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The Clean Water Act at 50: Celebrating Cleaner Water in the Delaware River Basin
Celebrating 50 Years of the Clean Water Act. Grpahic courtesy of the CRDW.

On October 18, 2022, the Clean Water Act (CWA) turns 50! This important law provided the ability for the federal government to regulate pollution and, most importantly, provided the necessary funding to improve wastewater infrastructure. 

Before regulation, rivers, including the Delaware, were treated as open sewers, leading to dead zones with no dissolved oxygen, unsuitable habitat for fish and other aquatic life. In the early-mid 1900s, the Delaware River Estuary around Philadelphia, Camden and Wilmington was so polluted from trash, raw sewage and factory discharges that it ate paint off of ships and could be smelled from the air. 

Here in the Delaware River Basin, pollution regulation got a head start, thanks to the Delaware River Basin Commission (DRBC). Formed in 1961, the DRBC's compact gave it the authority to control future pollution and abate existing pollution in basin waters. The Commission got to work right away, issuing water quality regulations in 1967 and creating waste load allocations in 1968, several years before the passage of the Clean Water Act.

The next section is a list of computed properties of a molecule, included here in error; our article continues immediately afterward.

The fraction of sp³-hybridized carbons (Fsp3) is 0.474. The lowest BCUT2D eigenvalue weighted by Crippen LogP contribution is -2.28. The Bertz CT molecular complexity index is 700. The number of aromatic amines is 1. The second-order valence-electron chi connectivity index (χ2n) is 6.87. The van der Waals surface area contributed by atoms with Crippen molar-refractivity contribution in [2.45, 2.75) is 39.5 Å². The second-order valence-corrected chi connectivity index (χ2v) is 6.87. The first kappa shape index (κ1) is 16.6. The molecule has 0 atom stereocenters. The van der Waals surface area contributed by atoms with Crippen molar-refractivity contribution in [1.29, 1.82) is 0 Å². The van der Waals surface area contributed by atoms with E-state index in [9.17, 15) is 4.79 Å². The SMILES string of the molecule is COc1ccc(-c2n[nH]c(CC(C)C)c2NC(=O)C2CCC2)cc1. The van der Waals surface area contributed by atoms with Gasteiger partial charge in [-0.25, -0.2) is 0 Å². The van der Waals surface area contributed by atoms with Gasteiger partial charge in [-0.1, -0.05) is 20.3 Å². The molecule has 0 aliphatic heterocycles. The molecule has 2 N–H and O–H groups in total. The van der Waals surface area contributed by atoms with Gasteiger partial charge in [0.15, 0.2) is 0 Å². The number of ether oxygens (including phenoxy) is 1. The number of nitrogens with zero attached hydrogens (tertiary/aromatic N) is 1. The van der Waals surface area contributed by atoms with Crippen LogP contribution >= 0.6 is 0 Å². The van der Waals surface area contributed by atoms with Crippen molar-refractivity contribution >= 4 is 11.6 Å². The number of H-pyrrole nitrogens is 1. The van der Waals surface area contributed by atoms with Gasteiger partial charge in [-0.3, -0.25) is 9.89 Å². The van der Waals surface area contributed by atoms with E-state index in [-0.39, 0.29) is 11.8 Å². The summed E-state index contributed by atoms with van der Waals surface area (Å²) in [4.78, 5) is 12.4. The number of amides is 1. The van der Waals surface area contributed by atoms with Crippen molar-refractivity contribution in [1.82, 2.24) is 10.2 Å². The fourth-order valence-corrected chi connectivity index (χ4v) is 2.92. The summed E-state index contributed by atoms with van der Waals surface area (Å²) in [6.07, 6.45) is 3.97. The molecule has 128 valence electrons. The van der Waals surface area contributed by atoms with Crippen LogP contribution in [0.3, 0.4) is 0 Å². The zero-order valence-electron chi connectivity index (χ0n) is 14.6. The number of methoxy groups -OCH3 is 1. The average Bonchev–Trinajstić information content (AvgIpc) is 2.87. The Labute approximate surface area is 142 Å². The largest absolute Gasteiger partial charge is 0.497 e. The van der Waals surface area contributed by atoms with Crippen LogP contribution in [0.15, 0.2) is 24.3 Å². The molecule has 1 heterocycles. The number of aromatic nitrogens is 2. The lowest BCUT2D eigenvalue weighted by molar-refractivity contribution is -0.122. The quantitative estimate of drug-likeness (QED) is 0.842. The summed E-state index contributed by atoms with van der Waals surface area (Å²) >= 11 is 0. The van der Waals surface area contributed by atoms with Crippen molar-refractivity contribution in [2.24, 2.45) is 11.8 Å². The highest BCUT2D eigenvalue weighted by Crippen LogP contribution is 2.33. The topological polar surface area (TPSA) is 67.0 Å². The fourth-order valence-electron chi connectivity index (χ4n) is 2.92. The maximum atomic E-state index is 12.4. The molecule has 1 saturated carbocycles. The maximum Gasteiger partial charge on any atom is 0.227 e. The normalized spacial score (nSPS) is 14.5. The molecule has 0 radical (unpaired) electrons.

The combination of the DRBC's regulatory efforts, federal funding to improve wastewater infrastructure, coordinated interstate and federal water quality management and practical improvements by wastewater treatment plant engineers and operators led to a remarkable recovery. The CWA was a vital part of the restoration of the Delaware River. 

Today, a river once considered dead is reborn. Resident fish thrive in the river's urban section, and migratory fish can travel through these waters to spawn upstream. The Delaware's overall water quality is much improved, and people are returning to its banks to be reconnected to this important resource. We all can – and should – celebrate a cleaner Delaware River!

But, for the Delaware River to be fully fishable and swimmable – the stated goals of the CWA – we still have work to do. 

In 2017, the DRBC initiated its Aquatic Life Designated Use Study to determine whether higher dissolved oxygen levels are achievable and feasible in the urban portion of the Delaware River Estuary to better support fish propagation (reproduction and juvenile development), which is protected in the rest of the river. The project just reached an important milestone with the publication of the Draft Analysis of Attainability: Improving Dissolved Oxygen and Aquatic life Uses in the Delaware River Estuary in September 2022.

The Commission is also studying whether recreation can be improved in the river's urban waters to support primary contact recreation, i.e. swimming and other water-immersible activities. Currently, these waters are designated for secondary contact, think fishing and boating, due to high bacteria levels from combined sewer overflows, wildlife and stormwater runoff. The rest of the river meets the higher designation.

The DRBC recognizes and celebrates the 50th Anniversary of the Clean Water Act and its transformative, positive impact on the quality of our Nation's waters. The Commission is committed to working collaboratively with our co-regulators and basin stakeholders toward continued water quality improvements in order to successfully support Clean Water Act goals for the interstate Delaware River.